Some countries express fewer negative emotions than others: This is how people feel around the world
Emotions are affective reactions we experience to stimuli. They can be positive, such as feeling relaxed or enjoying what you are doing (shopping or going for a walk, for example); and negative, such as being angry, sad or worried.
But are we happy, irritated or depressed in the same way in different countries and cultures? It seems that the answer is a resounding no: different levels of positive and negative emotions differ according to where we come from.
In a study involving more than 50,000 adults in Spain, Mexico, India, China, Russia, Ghana, South Africa, Finland and Poland, the day reconstruction method assessed the extent to which people felt worried, irritated or angry, rushed, depressed, tense or stressed; or calm, relaxed and enjoying themselves.
The results revealed that people in Finland, China, Ghana and South Africa express fewer negative emotions. As for positive emotions, they are more homogeneous across countries, with the participants from African nations having higher values.
In China, emotions are considered pathogenic factors
Culture can influence the way people showcase their emotions. For example, Chinese emotions and their expression differ from other cultures in their low frequency, intensity and duration. In fact, there is a long history of considering emotions as pathogenic, understood as factors that disturb the normal functioning of the body. This tradition consequently discourages their expression.
Finns tend to be emotionally reserved and rarely score high on the expression of joy or anger. In fact, the Finnish concept sisu means to demonstrate strength, stoicism and resilience. Social norms in some African countries analyzed in another study (Ghana, Nigeria, South Africa, Tanzania, and Zimbabwe) point to negative emotions as undesirable.
Taking social factors into account is important, as promoting and improving people's emotional well-being should be a key aspect of public social agendas.
And are these factors associated with emotions in the same way in different countries? Despite differences in the extent to which emotions are reported and the cultural, social and economic gap, we agree on many social aspects. Among them, unwanted loneliness stands out, i.e., the discrepancy between the relationships a person has and the ones he or she would like to have. This is one of the greatest enemies of emotional well-being wherever we live.
Loneliness increases feelings of depression
The emotion most affected by loneliness is depression, especially in European countries. Higher levels of loneliness correspond to higher levels of depression and lower levels of positive emotions. We are talking about feelings and emotions of depression: feeling depressed is not the same as suffering from depression.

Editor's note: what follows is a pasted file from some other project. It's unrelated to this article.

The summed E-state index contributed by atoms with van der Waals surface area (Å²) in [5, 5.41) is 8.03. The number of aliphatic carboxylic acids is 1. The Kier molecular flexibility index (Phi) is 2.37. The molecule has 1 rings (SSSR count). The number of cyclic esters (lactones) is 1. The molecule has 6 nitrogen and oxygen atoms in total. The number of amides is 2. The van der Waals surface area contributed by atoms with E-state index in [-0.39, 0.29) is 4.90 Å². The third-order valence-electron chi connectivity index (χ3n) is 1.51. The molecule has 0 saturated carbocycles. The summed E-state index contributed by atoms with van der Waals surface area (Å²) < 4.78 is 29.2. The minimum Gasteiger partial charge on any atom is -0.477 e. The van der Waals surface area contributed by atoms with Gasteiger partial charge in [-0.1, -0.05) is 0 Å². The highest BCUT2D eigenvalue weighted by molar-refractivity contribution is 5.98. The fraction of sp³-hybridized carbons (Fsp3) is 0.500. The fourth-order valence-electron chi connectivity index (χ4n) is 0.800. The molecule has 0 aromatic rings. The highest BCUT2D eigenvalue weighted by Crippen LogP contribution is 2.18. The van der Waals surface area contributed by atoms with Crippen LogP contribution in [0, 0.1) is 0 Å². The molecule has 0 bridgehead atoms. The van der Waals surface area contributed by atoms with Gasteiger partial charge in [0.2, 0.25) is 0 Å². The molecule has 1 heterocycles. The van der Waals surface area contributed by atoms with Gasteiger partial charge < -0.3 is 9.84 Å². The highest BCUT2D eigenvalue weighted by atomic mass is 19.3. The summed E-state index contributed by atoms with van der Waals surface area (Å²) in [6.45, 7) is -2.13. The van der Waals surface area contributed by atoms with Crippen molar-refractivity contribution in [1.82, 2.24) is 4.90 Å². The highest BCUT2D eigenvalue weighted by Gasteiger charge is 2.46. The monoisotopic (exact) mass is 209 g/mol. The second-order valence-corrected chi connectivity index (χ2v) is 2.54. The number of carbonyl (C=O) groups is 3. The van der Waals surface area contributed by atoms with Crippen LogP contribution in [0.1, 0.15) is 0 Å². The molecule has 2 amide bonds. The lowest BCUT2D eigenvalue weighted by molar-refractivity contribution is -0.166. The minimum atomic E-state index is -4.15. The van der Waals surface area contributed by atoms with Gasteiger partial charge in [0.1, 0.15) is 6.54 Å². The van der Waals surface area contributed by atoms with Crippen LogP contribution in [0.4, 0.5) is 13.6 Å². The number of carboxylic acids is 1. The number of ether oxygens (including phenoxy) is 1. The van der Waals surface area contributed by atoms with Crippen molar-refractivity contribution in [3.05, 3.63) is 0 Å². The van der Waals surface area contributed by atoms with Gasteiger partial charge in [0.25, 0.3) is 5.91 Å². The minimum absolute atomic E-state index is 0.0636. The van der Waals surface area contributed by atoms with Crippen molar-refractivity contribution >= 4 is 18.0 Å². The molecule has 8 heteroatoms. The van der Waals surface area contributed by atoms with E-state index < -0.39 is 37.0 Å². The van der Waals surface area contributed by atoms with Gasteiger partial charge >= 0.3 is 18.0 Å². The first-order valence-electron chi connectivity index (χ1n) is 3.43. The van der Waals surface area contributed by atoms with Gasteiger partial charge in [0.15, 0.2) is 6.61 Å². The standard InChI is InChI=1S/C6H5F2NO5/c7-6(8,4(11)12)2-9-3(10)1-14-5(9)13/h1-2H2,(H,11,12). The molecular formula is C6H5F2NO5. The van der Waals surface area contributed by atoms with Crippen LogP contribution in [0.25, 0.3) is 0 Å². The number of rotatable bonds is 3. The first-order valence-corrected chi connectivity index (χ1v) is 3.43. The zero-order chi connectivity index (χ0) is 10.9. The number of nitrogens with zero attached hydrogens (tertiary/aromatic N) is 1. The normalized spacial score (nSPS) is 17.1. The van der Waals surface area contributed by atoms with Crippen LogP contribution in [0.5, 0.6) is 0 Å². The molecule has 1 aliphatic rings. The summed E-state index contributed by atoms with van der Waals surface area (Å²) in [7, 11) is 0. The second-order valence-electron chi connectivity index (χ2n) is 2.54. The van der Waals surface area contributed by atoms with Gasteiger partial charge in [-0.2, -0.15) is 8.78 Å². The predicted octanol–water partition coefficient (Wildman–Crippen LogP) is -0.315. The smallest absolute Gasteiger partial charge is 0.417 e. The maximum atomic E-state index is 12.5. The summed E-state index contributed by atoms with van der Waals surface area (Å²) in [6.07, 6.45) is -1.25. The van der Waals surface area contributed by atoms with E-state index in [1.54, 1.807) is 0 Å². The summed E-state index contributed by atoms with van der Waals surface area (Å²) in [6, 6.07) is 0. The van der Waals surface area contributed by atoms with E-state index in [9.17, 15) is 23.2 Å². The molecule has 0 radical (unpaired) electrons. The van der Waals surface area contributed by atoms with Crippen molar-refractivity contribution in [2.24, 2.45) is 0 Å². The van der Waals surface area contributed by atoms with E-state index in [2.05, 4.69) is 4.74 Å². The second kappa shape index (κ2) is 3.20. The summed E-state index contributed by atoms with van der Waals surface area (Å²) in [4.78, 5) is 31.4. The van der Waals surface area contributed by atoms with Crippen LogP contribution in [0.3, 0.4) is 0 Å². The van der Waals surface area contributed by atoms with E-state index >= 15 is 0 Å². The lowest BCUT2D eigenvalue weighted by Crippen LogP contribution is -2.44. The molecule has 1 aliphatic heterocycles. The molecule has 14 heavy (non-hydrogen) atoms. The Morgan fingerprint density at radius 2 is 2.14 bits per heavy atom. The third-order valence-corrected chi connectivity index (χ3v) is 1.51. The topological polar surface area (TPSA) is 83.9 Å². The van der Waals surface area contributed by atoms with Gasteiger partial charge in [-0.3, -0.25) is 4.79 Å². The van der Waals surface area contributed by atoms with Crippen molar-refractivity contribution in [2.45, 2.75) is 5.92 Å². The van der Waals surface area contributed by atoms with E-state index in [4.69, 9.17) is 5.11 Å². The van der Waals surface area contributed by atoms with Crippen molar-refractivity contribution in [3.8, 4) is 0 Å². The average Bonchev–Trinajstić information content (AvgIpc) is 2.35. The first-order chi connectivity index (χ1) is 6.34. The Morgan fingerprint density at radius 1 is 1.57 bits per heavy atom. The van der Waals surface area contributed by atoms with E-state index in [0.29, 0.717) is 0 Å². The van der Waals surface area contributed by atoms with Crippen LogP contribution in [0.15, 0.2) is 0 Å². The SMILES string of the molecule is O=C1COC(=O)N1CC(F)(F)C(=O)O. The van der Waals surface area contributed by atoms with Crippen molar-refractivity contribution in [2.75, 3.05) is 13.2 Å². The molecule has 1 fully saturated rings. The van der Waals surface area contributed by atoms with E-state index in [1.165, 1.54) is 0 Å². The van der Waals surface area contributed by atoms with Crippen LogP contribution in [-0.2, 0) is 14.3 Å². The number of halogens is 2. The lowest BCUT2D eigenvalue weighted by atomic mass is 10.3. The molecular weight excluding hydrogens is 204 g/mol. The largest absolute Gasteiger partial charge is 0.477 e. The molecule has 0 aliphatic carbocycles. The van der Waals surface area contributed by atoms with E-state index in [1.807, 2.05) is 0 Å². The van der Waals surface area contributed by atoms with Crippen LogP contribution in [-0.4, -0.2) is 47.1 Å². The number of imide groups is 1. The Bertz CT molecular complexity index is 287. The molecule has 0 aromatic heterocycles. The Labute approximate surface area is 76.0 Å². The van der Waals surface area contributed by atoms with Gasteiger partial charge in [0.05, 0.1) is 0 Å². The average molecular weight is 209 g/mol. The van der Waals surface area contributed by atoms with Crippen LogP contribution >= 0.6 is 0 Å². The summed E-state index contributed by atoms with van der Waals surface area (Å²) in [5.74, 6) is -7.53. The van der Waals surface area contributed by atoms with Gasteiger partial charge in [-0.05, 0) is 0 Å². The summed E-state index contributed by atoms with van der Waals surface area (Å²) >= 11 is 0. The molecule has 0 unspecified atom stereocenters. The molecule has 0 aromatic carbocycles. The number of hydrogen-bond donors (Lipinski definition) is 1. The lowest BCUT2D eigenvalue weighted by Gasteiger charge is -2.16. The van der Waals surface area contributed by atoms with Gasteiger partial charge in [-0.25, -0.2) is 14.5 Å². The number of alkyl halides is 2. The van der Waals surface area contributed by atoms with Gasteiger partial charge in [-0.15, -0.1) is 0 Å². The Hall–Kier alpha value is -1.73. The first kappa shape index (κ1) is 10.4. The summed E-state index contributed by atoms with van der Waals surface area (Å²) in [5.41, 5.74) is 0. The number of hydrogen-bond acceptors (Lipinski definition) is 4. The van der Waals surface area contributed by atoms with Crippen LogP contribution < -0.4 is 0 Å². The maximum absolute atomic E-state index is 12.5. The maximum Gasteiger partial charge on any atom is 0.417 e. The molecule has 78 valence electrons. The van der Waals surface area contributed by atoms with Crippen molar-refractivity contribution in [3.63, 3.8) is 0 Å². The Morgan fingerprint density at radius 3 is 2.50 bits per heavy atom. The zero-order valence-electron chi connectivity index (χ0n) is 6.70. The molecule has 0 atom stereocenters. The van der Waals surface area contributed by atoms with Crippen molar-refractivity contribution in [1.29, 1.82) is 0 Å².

Surprisingly, in only one country, Mexico, loneliness was not associated with any emotion. Previous evidence affirms that the negative consequences of loneliness in the Mexican population are mitigated by social interactions and family support. Indeed, less than 1% of participants lived alone, a possible indicator of the relevance of family ties. This indicates that the effects of loneliness vary culturally.
Social participation is associated with higher positive emotions and trust in society with lower negative emotions. Trust creates a sense of security, bringing calmness in daily life and stimulating cooperation, increasing the perception of social support. Living alone leads to greater feelings of depression, without being associated with other emotions.
Perhaps it is the subjective experience of loneliness that has the greatest influence on people's day-to-day emotions, rather than an objective measure such as living alone, which may or may not be desired.
Human beings are naturally inclined to social relationships and social exchange. Social aspects are relevant to emotions in all countries, but the form and strength of their relationships depend on the country and culture.
Taking into account the different cultural settings, policies to promote emotional well-being should be implemented. For example, social participation could be intensified, involving people in their community through volunteering and facilitating access to leisure activities. Another interesting strategy would be to ensure social relations in all countries to avoid loneliness and isolation, as well as to increase the security of neighborhoods to foster social trust.
At the same time, it would be necessary to create an international dialogue on loneliness in order to raise awareness of the problem, identify it and reduce its impact on people's emotional well-being.
Provided by The Conversation